Wednesday, December 6, 2023
HomeSportsSinclair Broadcasting wants to scoop up Diamond Sports: sources

Sinclair Broadcasting wants to scoop up Diamond Sports: sources

Sinclair Broadcasting Group wants to pay pennies on the dollar to regain control of a nationwide chain of regional sports networks — which it had paid $10.6 billion to acquire four years ago only to see it fall into bankruptcy this spring, The Post has learned.
Sinclair, which owns 185 television stations in 86 markets, in partnership with Bally’s has offered roughly $850 million to regain control of its bankrupt subsidiary, Diamond Sports Group, which airs local games on TV under the Bally Sports brand and owns the rights to 39 teams across MLB, the NBA and NHL, sources said.
The deal looks like a last gasp to keep the decades-old regional sports networks broadcasting on local TV. Diamond, which has been mired in bankruptcy court since March and is looking to restructure debts of up to $8.6 billion, has asked the court for another extension, from November 29 to Jan. 29, to present a restructuring plan, the sources said.
But industry experts and the sports leagues say a delay only prolongs the inevitable fate of the troubled RSN model, which suffers from continued cord-cutting and dwindling advertising revenue.
“You need to stop putting a Band-Aid on the regional sports network problem and come up with long-term solutions,” media analyst Rich Greenfield of LightShed Ventures told The Post.
4 Diamond which operates under Bally’s Sports has rights to broadcast 39 teams. This map was made before it cancelled the Padres, Diamondbacks and Coyotes contracts. Bally Sports
Those solutions involve finding deep-pocketed streamers like Amazon and Apple to buy the rights, or reselling them to the individual teams, sources said.
Last month, MLB argued against the extension, saying Diamond has failed for months to find a profitable operating model, Sportico reported. MLB said that Diamond’s cash on hand declined nearly 90%” between March and August, leaving its final reserves at about $22 million, according to the court record.
“There is no reason to believe that the debtors will finally figure out a path forward,” the league’s lawyers said in court filings
Diamond has been progressing in a deal with the NBA to cut the roughly $600 million it pays in annual rights fees by about 20% for two seasons. But the NBA wants all its media rights back after the 2024-25 season – when its national deals with Turner and ESPN expire, a source close to those talks said.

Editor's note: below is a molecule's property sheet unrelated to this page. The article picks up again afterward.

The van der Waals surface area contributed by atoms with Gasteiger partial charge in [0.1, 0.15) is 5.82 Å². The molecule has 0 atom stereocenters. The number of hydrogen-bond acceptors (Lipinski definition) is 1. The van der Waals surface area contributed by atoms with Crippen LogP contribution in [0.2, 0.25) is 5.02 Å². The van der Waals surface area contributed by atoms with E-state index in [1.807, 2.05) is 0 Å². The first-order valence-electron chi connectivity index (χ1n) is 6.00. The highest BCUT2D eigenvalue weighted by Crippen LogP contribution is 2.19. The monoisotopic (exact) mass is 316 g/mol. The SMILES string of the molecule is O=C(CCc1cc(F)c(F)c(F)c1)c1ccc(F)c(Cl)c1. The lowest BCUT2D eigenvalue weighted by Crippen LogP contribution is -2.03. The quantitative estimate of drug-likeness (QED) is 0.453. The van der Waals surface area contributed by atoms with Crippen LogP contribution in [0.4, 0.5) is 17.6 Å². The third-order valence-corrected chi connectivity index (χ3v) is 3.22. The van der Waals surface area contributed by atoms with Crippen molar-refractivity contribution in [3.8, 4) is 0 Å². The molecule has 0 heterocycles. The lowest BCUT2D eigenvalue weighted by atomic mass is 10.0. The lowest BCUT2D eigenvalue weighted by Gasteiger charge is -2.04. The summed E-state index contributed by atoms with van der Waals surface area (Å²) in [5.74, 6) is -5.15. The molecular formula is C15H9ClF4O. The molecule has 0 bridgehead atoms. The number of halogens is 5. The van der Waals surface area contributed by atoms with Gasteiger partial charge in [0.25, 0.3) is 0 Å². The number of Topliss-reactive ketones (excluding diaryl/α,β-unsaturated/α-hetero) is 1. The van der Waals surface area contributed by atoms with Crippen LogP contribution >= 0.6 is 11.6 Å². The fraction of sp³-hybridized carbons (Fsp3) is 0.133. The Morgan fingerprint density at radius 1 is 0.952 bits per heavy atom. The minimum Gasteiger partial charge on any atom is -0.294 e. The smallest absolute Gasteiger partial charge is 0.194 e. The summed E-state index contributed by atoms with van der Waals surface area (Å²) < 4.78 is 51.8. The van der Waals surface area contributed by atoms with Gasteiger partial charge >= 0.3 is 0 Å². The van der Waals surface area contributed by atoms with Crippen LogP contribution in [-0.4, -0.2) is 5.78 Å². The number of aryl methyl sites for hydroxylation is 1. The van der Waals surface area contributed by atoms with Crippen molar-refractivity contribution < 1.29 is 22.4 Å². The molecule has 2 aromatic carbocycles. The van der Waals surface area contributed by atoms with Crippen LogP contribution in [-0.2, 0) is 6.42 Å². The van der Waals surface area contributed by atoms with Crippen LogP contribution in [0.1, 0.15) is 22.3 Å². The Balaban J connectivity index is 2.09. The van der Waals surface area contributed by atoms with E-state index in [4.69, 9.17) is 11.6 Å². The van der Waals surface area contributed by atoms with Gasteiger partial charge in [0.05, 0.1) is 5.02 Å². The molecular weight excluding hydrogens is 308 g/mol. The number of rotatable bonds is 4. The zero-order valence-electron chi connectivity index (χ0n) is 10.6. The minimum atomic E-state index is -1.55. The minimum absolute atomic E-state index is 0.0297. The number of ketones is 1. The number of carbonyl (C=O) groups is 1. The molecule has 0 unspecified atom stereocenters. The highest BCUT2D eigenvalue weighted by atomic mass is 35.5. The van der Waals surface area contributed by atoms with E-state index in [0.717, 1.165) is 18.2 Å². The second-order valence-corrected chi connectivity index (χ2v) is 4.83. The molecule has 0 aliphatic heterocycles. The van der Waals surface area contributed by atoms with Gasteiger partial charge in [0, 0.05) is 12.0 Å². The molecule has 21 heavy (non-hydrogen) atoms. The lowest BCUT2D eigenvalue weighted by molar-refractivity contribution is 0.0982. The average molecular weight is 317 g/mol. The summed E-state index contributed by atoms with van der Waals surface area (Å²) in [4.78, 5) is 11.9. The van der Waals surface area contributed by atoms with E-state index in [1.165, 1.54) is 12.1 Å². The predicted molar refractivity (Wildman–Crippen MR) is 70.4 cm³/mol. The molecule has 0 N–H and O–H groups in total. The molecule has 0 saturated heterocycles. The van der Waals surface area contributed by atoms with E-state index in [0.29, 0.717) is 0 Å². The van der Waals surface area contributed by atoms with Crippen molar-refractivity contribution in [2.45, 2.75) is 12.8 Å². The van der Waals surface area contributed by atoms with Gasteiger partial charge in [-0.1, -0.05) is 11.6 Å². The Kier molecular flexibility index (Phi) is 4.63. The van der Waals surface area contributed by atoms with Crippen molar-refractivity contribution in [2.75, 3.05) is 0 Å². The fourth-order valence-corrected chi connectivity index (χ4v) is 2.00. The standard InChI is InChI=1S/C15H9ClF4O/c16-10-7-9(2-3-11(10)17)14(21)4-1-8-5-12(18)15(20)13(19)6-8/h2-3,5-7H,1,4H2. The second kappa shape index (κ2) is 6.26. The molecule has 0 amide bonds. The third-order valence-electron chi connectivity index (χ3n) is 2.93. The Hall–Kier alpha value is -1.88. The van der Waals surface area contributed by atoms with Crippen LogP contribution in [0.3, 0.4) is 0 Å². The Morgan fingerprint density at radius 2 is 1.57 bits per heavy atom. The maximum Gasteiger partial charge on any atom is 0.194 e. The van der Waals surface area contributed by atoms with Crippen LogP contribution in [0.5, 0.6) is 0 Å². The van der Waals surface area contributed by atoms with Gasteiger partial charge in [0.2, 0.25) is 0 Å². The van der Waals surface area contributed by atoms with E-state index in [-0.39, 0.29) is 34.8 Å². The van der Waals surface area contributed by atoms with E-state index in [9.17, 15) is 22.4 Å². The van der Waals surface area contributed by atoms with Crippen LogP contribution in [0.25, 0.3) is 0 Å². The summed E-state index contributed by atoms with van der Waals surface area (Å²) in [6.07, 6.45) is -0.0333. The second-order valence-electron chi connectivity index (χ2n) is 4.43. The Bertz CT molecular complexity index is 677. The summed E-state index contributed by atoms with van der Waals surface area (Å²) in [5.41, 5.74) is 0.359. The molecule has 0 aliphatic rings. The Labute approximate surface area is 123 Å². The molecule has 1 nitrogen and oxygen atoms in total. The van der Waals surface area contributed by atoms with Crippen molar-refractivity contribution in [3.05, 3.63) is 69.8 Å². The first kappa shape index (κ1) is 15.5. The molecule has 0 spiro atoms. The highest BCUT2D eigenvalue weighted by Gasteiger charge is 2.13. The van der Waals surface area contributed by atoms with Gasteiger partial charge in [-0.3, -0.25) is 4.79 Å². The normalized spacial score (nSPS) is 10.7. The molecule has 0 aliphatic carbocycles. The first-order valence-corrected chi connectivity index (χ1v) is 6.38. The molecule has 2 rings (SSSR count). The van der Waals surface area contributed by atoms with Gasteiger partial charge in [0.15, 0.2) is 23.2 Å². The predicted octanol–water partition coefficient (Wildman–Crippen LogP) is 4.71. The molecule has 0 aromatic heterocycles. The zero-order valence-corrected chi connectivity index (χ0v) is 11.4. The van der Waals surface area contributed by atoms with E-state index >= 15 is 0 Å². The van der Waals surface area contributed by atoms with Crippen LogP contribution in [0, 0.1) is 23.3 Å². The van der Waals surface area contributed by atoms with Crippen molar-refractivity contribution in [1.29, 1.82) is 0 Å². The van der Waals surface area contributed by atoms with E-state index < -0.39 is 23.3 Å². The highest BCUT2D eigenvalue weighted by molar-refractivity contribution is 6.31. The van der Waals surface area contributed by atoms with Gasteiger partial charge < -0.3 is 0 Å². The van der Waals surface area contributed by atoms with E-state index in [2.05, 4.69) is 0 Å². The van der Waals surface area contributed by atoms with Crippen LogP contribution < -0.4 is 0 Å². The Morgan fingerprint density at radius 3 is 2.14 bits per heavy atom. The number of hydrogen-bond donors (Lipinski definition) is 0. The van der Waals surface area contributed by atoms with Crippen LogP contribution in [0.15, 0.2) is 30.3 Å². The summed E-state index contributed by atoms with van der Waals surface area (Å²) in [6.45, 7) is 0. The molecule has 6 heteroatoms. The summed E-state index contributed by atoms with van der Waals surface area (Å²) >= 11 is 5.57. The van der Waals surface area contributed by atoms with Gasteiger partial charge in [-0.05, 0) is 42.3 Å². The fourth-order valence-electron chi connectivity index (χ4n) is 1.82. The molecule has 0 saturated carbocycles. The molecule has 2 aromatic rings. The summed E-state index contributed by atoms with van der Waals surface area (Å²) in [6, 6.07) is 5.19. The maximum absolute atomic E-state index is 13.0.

Commissioner Adam Silver plans to sell all the league’s streaming rights to a tech giant like Amazon starting in the 2025-26 season, a source with knowledge of those talks said.
4 Sinclair is trying to buy back its bankrupt subsidiary Diamond Sports that carries Milwaukee Bucks games featuring its new star Damian Lillard. Getty Images
Warner Brothers Discovery, Diamond’s biggest RSN rival, announced earlier this year it was getting out of the regional sports network business altogether. It sold its rights to the Astros and Rockets back to the teams and shut down other operations.
Locally, the Yankees and Mets control their own broadcasts through YES and SNY, respectively. The Knicks, Rangers and Devils are televised by James Dolan’s MSG Networks.
Adding to Diamond’s financial woes, cable giant Comcast will put its broadcasts on a paid tier this week, which could result in 30% subscription losses, one source said.
4 Sinclair CEO Chris Ripley wants to control Diamond Sports again if Diamond drops its $1.5 billion suit against his company. AWNewYork/Shutterstock
4 NBA commissioner Adam Silver is willing to help Diamond Sports restructure if the NBA gets back all media rights before the 2025-26 season. AP
As a condition of its deal, Sinclair wants Diamond to drop a $1.5 billion lawsuit against the parent company that alleges it pulled out money from the debt-laden subsidiary for management fees and dividends while knowing it was insolvent.
Sinclair has presented its bargain-basement offer to Diamond’s junior creditors, who hold about $8 billion of that debt and must decide whether to accept what amounts to about four cents on the dollar or the chance to roll their stakes into the new company, sources said.
Presently, the trading value of Diamond’s debt is about two cents on the dollar, the sources added.
Bally’s Sinclair, and the NBA declined comment. Comcast did not return calls.



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